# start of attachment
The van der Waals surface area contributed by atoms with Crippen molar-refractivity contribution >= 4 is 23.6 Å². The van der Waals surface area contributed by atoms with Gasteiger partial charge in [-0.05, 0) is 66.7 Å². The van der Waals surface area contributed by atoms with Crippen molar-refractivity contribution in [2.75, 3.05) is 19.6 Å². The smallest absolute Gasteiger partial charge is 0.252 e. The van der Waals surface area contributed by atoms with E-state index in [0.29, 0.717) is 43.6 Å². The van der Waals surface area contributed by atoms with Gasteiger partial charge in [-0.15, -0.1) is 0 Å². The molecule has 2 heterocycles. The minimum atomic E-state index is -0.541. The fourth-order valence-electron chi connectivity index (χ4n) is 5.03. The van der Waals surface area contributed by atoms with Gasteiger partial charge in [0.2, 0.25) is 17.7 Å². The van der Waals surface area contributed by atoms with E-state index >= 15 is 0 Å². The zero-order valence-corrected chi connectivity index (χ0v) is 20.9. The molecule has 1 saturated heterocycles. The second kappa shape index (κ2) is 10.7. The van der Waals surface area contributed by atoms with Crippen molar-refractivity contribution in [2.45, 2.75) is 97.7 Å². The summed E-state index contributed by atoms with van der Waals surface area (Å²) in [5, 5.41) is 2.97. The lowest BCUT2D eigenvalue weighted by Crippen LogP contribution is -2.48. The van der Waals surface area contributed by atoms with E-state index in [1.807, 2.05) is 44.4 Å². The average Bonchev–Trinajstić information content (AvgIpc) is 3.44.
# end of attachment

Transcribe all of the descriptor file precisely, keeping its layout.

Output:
The van der Waals surface area contributed by atoms with Crippen molar-refractivity contribution >= 4 is 23.6 Å². The van der Waals surface area contributed by atoms with Gasteiger partial charge in [-0.05, 0) is 66.7 Å². The van der Waals surface area contributed by atoms with Crippen molar-refractivity contribution in [2.75, 3.05) is 19.6 Å². The smallest absolute Gasteiger partial charge is 0.252 e. The van der Waals surface area contributed by atoms with E-state index in [0.29, 0.717) is 43.6 Å². The van der Waals surface area contributed by atoms with Gasteiger partial charge in [-0.15, -0.1) is 0 Å². The molecule has 2 heterocycles. The minimum atomic E-state index is -0.541. The fourth-order valence-electron chi connectivity index (χ4n) is 5.03. The van der Waals surface area contributed by atoms with Gasteiger partial charge in [0.2, 0.25) is 17.7 Å². The van der Waals surface area contributed by atoms with E-state index >= 15 is 0 Å². The zero-order valence-corrected chi connectivity index (χ0v) is 20.9. The molecule has 1 saturated heterocycles. The second kappa shape index (κ2) is 10.7. The van der Waals surface area contributed by atoms with Crippen molar-refractivity contribution in [2.45, 2.75) is 97.7 Å². The summed E-state index contributed by atoms with van der Waals surface area (Å²) in [5, 5.41) is 2.97. The lowest BCUT2D eigenvalue weighted by Crippen LogP contribution is -2.48. The van der Waals surface area contributed by atoms with E-state index in [1.807, 2.05) is 44.4 Å². The average Bonchev–Trinajstić information content (AvgIpc) is 3.44.